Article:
That’s all the Bulls truly needed to challenge the Golden State Warriors on their home court, with the dual opportunity to end the champs’ unbeaten streak and become the first team to win at Oracle Arena since they did it nearly a year ago.
It wasn’t one more shot, but another shot creator was needed besides Jimmy Butler considering Derrick Rose was out with his ankle injury.
And although Joakim Noah doesn’t fit the mold of a traditional shot creator, if he were the confident, swaggering Noah who could make plays with everybody around him, it could’ve made things truly interesting.
But as Noah sat in his locker after Friday’s loss, after 17 frustrating minutes that saw him turn the ball over four times along with going scoreless for the second straight game and fifth time overall this season, he looked to be confused—not necessarily at his play but he wonders how he’s supposed to play.
“I guess be more aggressive. It’s frustrating right now, not being able to help the team win tonight,” Noah said. “Disappointing, but just come back next game and do better.”
When Noah was an offensive hub back in the 2013-14 season, Rose was out with injury after the first 10 games and Butler hadn’t yet emerged as a true No. 1 option. So Noah exemplified making lemonade out of lemons.
No sugar, no sweetener and no ice.
It wasn’t always pretty but it was effective, as he averaged 5.4 assists and had an offensive rating of 111 points per 100 possessions.
Now that Fred Hoiberg has taken the helm and there are a plethora of options offensively, either he hasn’t found a way to best utilize Noah or Noah isn’t comfortable with how he fits in this new scheme—as Noah is averaging 3.5 assists but his offensive rating has dropped to 84 points per 100 possessions.
His down-on-himself demeanor hasn’t gone unnoticed by teammates who believe he’ll get out of this funk soon enough.
“I feed him a little bit,” Rose said after the team's practice at Golden State's facility in Oakland. “When he’s in the game with me, they kinda forget he’s out there when I have the ball. There’s been some plays in the past where I’ve fed him and he’s had a chance to dunk the ball or whatever. Whenever he’s in the play and rolling to the rim, if he’s open I’m definitely gonna give him the ball.”
To be fair, Pau Gasol, an offensively wizard for his size if there ever was one, wants the ball to go more inside as opposed to being so perimeter oriented.
So there’s plenty of kinks to be worked out, still, although Noah’s issues seem more front and center because of the sway he holds in the locker room, his contractual status as a free-agent-to-be, and all he’s accomplished in a Bulls uniform.
“The big thing is if you cut and move and screen and do the unselfish things, that stuff takes care of itself,” said Hoiberg, not speaking of anyone in particular. “With Pau, you give him the ball at the elbow and he can make plays. He’s a very good passer. But we can’t stand. That’s where we need to get better. We’ve made improvements from where we were at the beginning of the season. But it needs to continue to get better.”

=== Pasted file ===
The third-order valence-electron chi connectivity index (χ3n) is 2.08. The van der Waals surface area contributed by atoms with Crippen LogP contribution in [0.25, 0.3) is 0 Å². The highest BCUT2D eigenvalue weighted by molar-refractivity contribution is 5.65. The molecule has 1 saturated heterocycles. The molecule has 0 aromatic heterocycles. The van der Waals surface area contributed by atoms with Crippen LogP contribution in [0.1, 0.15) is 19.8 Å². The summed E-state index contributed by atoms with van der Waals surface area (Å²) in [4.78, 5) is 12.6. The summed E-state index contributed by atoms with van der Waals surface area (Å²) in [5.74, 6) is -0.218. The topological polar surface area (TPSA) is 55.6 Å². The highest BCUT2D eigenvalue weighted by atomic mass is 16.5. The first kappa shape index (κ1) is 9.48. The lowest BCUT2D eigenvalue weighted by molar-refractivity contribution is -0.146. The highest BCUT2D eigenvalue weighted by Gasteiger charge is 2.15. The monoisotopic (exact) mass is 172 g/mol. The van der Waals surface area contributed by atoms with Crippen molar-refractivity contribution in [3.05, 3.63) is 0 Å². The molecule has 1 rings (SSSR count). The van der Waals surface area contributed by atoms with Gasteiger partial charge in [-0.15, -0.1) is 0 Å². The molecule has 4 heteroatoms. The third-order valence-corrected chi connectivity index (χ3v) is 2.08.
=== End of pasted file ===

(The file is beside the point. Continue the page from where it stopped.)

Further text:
In training camp, Hoiberg said Noah would flash to the ball almost too quickly from the baseline, something that could muck up the desired spacing on the perimeter considering Noah isn’t a threat to shoot.
What’s happened since is Noah has become far more tentative and unsure of when to exercise his instincts, perhaps in fear of disrupting a rhythm-based offense.
“He made a couple good backdoor passes. Those are the type of plays that Jo can make from out on the top of the floor,” Hoiberg said. “But you have to have movement. If he gets the ball up top, you can’t be stationary. You can’t stand still. That’s with all players but especially with our big guys. You can’t stand and allow them to load on the guy in the middle of the floor.”
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The bigs often screen, then re-screen from a different angle near the perimeter. Rolling to the basket isn’t as prevalent in Hoiberg’s offense, and considering he’s big on the team playing with pace there’s a fine line between being methodical and rushing.
Hoiberg said he doesn’t have to make severe modifications to the offense to fit any one player, but seemed to admit they haven’t put Noah in supreme positions to be successful.
Noah, who struggled through last season after knee surgery following the 2014 playoffs, certainly looks to be in more discomfort mentally than physically.
“I got to be more aggressive offensively and look for my opportunities,” he said before repeating himself. “Right now I’m not really sure where I can get them but when they come I have to be ready.”